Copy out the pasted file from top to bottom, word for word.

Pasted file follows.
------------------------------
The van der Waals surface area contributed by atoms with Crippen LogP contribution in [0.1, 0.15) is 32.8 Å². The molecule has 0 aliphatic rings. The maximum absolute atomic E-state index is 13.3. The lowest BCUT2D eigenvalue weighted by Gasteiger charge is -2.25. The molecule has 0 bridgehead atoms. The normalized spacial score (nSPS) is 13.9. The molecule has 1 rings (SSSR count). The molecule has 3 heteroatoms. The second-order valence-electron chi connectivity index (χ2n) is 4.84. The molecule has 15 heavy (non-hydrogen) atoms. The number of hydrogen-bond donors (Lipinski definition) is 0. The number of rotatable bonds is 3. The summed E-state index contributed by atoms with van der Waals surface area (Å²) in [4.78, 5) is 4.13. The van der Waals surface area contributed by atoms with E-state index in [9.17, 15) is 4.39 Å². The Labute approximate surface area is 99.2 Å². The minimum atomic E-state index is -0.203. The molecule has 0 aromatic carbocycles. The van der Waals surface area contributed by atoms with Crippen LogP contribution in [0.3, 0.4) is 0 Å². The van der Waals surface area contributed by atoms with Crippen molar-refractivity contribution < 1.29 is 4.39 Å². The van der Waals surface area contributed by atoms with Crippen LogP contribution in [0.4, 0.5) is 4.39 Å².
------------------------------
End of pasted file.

The van der Waals surface area contributed by atoms with Crippen LogP contribution in [0.1, 0.15) is 32.8 Å². The molecule has 0 aliphatic rings. The maximum absolute atomic E-state index is 13.3. The lowest BCUT2D eigenvalue weighted by Gasteiger charge is -2.25. The molecule has 0 bridgehead atoms. The normalized spacial score (nSPS) is 13.9. The molecule has 1 rings (SSSR count). The molecule has 3 heteroatoms. The second-order valence-electron chi connectivity index (χ2n) is 4.84. The molecule has 15 heavy (non-hydrogen) atoms. The number of hydrogen-bond donors (Lipinski definition) is 0. The number of rotatable bonds is 3. The summed E-state index contributed by atoms with van der Waals surface area (Å²) in [4.78, 5) is 4.13. The van der Waals surface area contributed by atoms with E-state index in [9.17, 15) is 4.39 Å². The Labute approximate surface area is 99.2 Å². The minimum atomic E-state index is -0.203. The molecule has 0 aromatic carbocycles. The van der Waals surface area contributed by atoms with Crippen LogP contribution in [0.3, 0.4) is 0 Å². The van der Waals surface area contributed by atoms with Crippen molar-refractivity contribution < 1.29 is 4.39 Å². The van der Waals surface area contributed by atoms with Crippen LogP contribution in [0.4, 0.5) is 4.39 Å².